Passing Off Action by Mid-Size Foreign Companies Having Unregistered Marks in India

There are often cases that we undertake for representation, wherein the cases relate to enforcement of trademarks by/of mid-sized foreign corporations that have not been filed and/or used in India against Indian companies that have deceptively used their marks thereby constituting misrepresentation, which might amount to passing off. Rupkatha and Poorva, interns at Khurana & Khurana, look at some of these cases and try to identify certain parameters based on which the mid-sized foreign companies can protect their interest.

Perry v. Truefitt[1], the English case where the tort of passing off was first articulated had clearly pointed out that “a man is not to sell his own goods under the pretence that they are the goods of another trader.”  The House of Lords further laid down the essential elements of passing off in Reckitt & Colman Ltd v Borden Inc [2] as:

  • The existence of claimant’s goodwill
  • Misrepresentation
  • Damage or likely damage

Section 27(2) of the Trade Marks Act, 1999 authorizes any trader to institute passing off action against another in spite of the fact that his mark is unregistered. The Hon’ble Supreme Court of India has laid down three elements that need to be fulfilled in order to institute a passing off action by the plaintiff in Satyam Infoway Ltd. v. Sifynet Solutions Pvt. Ltd.[3]:

  • The defendant must have sold its goods or offered its services in a manner which has deceived or would be likely to deceive the public into thinking that the defendant’s goods or services are the plaintiffs.
  • The likelihood of confusion in the minds of the public that the goods or services offered by the defendant are the goods or the services of the plaintiff.
  • The likelihood of confusion in the minds of the public that the goods or services offered by the defendant are the goods or the services of the plaintiff.

Unregistered Marks of Foreign Companies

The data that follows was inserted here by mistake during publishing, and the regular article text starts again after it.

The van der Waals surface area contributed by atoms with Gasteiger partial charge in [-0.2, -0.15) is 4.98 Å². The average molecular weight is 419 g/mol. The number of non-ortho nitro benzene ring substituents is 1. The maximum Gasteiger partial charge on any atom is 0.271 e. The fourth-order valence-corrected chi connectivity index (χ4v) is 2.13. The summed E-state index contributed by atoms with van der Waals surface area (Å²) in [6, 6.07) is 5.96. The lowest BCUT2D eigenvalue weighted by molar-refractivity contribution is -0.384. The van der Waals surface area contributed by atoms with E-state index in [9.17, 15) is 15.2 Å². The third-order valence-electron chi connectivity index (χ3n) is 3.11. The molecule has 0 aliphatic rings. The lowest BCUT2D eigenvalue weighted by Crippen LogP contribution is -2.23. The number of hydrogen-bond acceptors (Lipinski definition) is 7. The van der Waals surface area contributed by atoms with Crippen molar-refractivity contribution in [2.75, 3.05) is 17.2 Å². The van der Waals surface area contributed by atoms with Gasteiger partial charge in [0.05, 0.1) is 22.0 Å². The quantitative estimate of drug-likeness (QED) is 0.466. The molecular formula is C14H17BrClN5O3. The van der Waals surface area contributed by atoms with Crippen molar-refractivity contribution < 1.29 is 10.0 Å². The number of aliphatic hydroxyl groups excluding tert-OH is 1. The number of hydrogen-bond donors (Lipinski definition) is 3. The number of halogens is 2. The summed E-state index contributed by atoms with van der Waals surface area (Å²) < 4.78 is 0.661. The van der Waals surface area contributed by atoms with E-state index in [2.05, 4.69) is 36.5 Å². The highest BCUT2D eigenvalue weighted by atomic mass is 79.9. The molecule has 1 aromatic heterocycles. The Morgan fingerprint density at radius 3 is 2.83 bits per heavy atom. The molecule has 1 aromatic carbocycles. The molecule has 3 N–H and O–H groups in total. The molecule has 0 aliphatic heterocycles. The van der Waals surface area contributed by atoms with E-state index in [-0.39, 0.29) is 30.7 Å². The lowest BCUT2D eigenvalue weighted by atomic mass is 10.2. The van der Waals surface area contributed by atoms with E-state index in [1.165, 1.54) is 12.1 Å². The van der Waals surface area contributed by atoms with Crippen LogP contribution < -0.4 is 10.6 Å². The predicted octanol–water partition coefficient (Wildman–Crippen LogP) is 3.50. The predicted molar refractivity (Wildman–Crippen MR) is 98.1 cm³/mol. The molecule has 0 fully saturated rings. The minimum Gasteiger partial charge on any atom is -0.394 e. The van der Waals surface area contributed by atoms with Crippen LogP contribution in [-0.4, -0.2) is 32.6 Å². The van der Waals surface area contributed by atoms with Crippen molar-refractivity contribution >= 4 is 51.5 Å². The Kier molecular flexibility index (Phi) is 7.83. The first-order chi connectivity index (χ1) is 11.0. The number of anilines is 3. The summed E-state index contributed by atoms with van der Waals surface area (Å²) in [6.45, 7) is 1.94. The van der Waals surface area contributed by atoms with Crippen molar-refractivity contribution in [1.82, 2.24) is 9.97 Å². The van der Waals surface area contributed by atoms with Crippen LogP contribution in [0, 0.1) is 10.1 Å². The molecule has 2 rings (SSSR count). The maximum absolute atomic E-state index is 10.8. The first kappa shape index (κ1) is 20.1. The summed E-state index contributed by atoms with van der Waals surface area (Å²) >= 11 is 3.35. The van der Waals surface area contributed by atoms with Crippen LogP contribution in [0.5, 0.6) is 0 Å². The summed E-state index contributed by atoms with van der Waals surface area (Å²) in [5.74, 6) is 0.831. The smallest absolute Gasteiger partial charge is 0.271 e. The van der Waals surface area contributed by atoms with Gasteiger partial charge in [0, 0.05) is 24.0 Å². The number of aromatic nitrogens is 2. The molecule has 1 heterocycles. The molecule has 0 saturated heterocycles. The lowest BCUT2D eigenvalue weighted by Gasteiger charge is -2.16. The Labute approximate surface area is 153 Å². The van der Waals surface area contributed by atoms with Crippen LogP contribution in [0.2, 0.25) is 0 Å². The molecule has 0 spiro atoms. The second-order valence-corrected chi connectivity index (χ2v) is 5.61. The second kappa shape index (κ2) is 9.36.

Section 18 of the Act allows foreign nationals to register their mark in India. Once a mark is registered, the company can take action for infringement against any person who tries to do so. The problem arises when the mark is unregistered. Is there any remedy for the company in such a situation? Or will it remain at the receiving end?

The Indian judiciary has played its role of filling up the gap in the law in such situations. Time and again it has granted relief to foreign companies who are yet to register their marks in India even though the defendant had registered its mark. In N.R Dongre v. Whirlpool Corporation[4], injunction was granted in favour of Whirlpool Corporation based on the fact that although their mark was not renewed, they had gained enough goodwill and reputation in the Indian market which was being wrongly used by the defendant.

The general trend has been to grant relief only to multinational corporations who have a good market in India or who are big names in the international arena. The Hon’ble Bombay High Court in Centrol Industrial Alliance Ltd. versus Gillette U.K. Ltd.[5], the Hon’ble Delhi High Court in Jolen Inc. vs Doctor & Company[6] and Indian Shaving Products Ltd. v. Gift Pack[7] and several other High Courts have held that in order to get injunction in favour of a foreign company with an un-registered trademark, goodwill in the Indian market is an essential pre-requisite.

The problem then arises with the mid-sized companies. There are about 40 marks in the latest trademark journal published by the Controller General of Patents, Designs and Trademark which are deceptively similar or rather have been ‘copied’ from the trademark of some foreign company, big or small. Till now, the trend has been to provide no relief to companies having without any trans-border reputation. The Intellectual Property Appellate Board rejected the opposition posed by the appellant in Kraft Jacobs Sucharc Ltd. v.  Government of India by Secretary[8] on the ground that the opponent did not have any presence in the Indian market and did not intend to come to do business here in the near future.

The road ahead